Although I ultimately managed to take my own advice, I have to pass along a few recommendations. I’m sure that any group of nurses who got together over coffee could come up with more, but here are mine:
• If you or a member of your party experiences a fall or other injury while on a cruise or at a resort, insist on an incident report and a medical evaluation. Your chances of receiving appropriate—and deserved—follow-up care substantially diminish if you leave the scene of an incident without insisting on both.
• Don’t leave medications or valuables sitting on bathroom counters. Noting the frequent occurrence of open doors and un-attended staterooms all over the ship, and given that bathrooms were located just inside each stateroom’s entrance, I envisioned someone stepping into the bathroom and stealing valuables or medications in hopes of making a quick score or obtaining narcotics.
• Take an economy-sized container of antibacterial wipes. When you arrive at your stateroom, use them to sanitize all surfaces in the bathroom as well as the TV remote, credenza, and door handles.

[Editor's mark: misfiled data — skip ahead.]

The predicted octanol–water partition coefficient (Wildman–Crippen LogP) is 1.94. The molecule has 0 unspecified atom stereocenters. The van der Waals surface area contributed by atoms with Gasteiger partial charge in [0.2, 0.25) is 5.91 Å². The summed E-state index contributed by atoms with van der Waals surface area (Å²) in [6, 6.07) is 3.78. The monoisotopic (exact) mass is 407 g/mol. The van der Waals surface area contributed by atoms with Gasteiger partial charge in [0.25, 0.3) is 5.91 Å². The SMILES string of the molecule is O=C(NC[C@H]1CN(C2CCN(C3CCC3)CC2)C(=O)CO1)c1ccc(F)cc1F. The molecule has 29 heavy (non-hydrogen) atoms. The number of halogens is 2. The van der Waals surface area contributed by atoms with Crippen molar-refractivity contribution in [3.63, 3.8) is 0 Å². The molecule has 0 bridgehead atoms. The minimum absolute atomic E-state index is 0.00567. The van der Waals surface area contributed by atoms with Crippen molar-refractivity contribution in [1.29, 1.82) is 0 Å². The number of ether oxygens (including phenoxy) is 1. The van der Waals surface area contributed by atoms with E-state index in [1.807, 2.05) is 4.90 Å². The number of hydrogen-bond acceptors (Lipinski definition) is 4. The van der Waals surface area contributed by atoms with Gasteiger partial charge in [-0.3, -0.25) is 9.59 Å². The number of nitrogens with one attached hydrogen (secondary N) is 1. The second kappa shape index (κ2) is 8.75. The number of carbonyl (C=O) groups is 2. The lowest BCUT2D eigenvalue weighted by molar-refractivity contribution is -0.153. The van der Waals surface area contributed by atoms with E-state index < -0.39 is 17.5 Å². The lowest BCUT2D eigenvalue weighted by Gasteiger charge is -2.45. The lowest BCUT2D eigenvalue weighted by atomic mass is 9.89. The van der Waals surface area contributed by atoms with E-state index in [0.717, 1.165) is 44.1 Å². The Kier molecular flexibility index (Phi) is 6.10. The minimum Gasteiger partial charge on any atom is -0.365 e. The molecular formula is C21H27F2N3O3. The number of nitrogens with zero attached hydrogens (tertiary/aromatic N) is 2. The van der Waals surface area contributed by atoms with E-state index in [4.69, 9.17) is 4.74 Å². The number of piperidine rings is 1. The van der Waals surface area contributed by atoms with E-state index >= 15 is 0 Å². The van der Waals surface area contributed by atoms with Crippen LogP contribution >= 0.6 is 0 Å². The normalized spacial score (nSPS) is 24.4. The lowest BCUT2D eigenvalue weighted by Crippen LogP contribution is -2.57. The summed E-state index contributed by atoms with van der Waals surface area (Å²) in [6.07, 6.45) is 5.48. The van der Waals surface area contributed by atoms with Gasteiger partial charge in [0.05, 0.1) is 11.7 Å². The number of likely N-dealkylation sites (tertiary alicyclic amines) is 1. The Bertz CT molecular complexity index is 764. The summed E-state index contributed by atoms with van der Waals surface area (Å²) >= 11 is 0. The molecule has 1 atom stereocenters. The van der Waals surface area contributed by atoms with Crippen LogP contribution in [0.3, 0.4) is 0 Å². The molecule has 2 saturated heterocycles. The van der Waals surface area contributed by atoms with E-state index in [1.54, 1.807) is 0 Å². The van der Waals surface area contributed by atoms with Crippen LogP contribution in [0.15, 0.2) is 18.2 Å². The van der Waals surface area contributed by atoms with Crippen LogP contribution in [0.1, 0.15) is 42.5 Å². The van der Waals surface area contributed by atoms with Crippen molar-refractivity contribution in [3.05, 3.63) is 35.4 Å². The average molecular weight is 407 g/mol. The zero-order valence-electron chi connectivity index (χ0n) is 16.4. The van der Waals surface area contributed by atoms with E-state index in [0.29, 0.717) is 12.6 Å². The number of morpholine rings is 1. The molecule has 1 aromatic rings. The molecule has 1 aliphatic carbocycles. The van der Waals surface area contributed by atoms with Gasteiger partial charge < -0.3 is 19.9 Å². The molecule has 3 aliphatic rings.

• If you choose to use exercise equipment while on board, read the warning signs and disclaimers carefully. Let someone know you’re going to work out and ask him or her to check on you if you don’t return by a certain time. Exercise sensibly, and keep in mind that working out at sea isn’t like your basement or local gym. For example, even in relatively calm seas, you may need to hang on to the treadmill to avoid falling.
• Avoid eating leftovers or recycled food. Hot foods should be prepared, stored, and served hot, and cold foods should be prepared, stored, and served cold. Although we can’t observe all three processes, we can certainly check the temperature of soups, salads, entrees, and cold desserts right before eating. When in doubt, don’t eat it.
• Pack sunblock with a minimum 30 SPF. Common sense? If so, then why did I see so many passengers walking around with second-degree sunburn by day two?
• Stay hydrated throughout the cruise, especially during shore excursions, where the ship’s amenities aren’t readily available.
Will I ever develop the ability to leave my nursing identity behind on vacations? I don’t think so. Nursing is what I do and a huge part of who I am. I don’t know about you, but I just can’t help myself. I do intend, however, to arrive for my next dream vacation better prepared and more self-sufficient. Only then will I be able to nurse my vacation less and instead nurse my own need to engage in well-deserved self-care through rest and relaxation.
Editor’s note: Read more about Foley’s adventures on our Insights blog.
David Foley is an assistant professor of nursing at Cleveland State University in Cleveland, Ohio.